Despite the growing importance of the internet and associated digital media, books remain an important medium for the transfer of information. Even with a long web-page, the information is difficult to digest with the same depth of understanding as with a book, because of the incessant distractions and short-termism of the internet. Here's something I wrote in my first proper book review and the sentiment still rings true:
There's something amazing about books. Seemingly alone, you can conjure up the dead and indulge in the adventures of beings from the other side of the world (or Universe!) You can transcend the daily grind of life, immersed in the battle to survive the Orc onslaught, or captured by beautiful, gripping dystopian visions like 1984 or A Brave New World. Books have inspired me in ways that things like Twitter messages, I-phones or Newsnight never could. That's why this article begins with a book review.
(from my review of the Ecotechnic Future)

Below is an up-to-date list of my book reviews to date, as a homage to the greatness of this ancient form of communication. You can also find my reviews of books and other things on my page on Amazon's website. I'm not recommending shopping there but it's undoubtedly a good source of reviews!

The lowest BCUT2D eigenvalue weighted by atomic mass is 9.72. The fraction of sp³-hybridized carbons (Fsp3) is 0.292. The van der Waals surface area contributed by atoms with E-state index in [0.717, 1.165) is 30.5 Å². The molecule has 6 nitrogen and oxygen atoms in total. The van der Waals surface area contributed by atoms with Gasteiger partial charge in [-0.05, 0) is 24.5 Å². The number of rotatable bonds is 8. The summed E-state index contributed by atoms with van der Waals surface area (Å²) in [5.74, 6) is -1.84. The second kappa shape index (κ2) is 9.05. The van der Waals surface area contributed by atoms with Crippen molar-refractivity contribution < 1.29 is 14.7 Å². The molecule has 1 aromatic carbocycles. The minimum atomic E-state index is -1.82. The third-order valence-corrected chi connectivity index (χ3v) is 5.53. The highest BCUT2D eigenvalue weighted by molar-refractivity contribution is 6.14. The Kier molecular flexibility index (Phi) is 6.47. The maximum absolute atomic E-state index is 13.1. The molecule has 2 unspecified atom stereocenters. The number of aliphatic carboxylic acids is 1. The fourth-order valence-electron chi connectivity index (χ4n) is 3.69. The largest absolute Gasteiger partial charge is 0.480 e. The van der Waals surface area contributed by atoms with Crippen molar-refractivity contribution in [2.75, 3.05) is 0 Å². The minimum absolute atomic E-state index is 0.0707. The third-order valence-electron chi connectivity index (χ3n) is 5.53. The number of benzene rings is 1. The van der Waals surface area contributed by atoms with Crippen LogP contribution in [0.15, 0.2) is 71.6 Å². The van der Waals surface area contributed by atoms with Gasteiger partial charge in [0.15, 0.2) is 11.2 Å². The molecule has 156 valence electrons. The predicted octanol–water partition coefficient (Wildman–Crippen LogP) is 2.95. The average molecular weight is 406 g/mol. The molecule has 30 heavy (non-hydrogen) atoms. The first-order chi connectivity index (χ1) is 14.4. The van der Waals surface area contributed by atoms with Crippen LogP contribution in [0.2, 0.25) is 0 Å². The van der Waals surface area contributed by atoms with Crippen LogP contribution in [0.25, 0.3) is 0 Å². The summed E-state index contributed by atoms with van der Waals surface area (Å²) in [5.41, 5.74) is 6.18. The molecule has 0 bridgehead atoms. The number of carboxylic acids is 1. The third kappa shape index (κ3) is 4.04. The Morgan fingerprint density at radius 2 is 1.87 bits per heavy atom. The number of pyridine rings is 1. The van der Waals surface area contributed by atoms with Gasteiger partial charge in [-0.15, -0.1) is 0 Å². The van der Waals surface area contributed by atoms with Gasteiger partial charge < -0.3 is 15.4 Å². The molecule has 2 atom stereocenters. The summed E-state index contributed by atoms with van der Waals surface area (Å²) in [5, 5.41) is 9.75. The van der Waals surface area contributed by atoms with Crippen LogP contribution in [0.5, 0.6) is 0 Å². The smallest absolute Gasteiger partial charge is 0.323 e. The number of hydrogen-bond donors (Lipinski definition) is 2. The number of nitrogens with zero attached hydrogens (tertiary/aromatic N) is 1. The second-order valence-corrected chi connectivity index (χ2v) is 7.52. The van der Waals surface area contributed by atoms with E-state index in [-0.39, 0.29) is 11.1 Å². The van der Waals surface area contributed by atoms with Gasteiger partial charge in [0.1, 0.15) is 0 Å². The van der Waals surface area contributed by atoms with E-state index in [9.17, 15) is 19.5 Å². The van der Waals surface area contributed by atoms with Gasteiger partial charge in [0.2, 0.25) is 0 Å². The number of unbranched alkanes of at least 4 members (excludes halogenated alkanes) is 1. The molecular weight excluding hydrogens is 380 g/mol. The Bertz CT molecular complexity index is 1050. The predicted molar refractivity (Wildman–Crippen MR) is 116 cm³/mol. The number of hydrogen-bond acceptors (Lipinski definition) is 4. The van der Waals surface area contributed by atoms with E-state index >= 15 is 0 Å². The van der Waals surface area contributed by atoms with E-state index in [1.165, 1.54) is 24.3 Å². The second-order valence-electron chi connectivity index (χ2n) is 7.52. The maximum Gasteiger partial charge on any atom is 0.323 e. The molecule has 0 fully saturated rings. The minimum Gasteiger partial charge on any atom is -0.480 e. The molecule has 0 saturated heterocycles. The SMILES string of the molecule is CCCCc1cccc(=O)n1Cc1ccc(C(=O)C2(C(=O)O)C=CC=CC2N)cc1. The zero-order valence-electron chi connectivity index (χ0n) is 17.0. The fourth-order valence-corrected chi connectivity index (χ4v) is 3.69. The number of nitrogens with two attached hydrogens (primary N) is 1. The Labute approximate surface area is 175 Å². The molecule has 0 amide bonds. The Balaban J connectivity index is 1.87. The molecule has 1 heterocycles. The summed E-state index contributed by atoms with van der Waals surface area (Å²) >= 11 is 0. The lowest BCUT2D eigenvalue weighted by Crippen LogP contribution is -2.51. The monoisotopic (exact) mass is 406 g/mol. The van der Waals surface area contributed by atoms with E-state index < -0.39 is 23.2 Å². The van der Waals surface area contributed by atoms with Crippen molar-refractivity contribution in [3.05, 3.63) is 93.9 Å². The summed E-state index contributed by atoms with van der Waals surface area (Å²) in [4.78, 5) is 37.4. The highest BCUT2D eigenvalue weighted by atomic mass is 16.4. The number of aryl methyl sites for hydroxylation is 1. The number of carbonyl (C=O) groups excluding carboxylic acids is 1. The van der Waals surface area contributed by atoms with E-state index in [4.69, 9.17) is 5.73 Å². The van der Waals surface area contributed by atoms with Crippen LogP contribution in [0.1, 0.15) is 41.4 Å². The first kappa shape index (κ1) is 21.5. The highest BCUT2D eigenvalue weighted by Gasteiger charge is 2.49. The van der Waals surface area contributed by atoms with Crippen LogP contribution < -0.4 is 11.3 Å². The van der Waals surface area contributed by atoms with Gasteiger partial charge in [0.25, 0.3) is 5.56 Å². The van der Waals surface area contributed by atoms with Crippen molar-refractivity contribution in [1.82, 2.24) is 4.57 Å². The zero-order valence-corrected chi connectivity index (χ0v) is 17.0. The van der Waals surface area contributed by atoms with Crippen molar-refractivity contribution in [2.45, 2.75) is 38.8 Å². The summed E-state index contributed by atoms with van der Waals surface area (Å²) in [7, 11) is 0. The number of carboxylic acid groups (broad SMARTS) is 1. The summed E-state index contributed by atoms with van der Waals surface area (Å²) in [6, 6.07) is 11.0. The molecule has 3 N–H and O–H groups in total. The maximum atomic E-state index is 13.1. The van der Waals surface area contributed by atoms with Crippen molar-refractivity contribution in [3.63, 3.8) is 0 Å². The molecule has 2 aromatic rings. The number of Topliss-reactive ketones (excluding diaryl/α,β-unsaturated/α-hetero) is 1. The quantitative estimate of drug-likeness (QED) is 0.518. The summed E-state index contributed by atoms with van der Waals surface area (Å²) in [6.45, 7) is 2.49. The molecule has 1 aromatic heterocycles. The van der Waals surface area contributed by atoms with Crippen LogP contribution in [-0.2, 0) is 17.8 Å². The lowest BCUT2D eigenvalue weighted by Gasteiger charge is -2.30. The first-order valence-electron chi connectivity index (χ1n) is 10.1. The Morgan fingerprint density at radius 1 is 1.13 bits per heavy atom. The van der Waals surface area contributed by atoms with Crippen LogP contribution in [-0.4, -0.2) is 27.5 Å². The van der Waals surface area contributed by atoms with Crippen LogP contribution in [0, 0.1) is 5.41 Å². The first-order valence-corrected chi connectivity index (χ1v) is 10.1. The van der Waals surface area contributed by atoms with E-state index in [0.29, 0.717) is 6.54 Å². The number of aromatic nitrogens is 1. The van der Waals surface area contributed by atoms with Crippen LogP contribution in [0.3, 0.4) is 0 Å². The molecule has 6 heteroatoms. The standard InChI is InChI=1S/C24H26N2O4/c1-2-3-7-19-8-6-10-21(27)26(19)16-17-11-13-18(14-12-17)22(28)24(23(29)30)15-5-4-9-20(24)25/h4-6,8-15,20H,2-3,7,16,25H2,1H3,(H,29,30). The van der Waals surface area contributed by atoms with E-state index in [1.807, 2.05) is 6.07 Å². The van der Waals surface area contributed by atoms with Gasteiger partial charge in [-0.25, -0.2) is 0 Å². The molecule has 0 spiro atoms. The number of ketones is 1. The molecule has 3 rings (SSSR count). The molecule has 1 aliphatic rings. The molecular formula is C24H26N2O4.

Joining the Bumblebee Conservation Trust

Article of 793 words, published 25 February 2014

Bumblebees are not something that grab the attention. Unless you are unlucky enough to be stung by one, they are pretty unimposing creatures. They always just seem to be getting on with their own business buzzing briefly around and then buzzing off again. Perhaps that’s where the phrases “busy as a bee” and “buzz off” come from. I was interested in bumblebees as a child but only during fleeting moments when they flew into view and then enigmatically flew off into the distance again, always impossible to follow.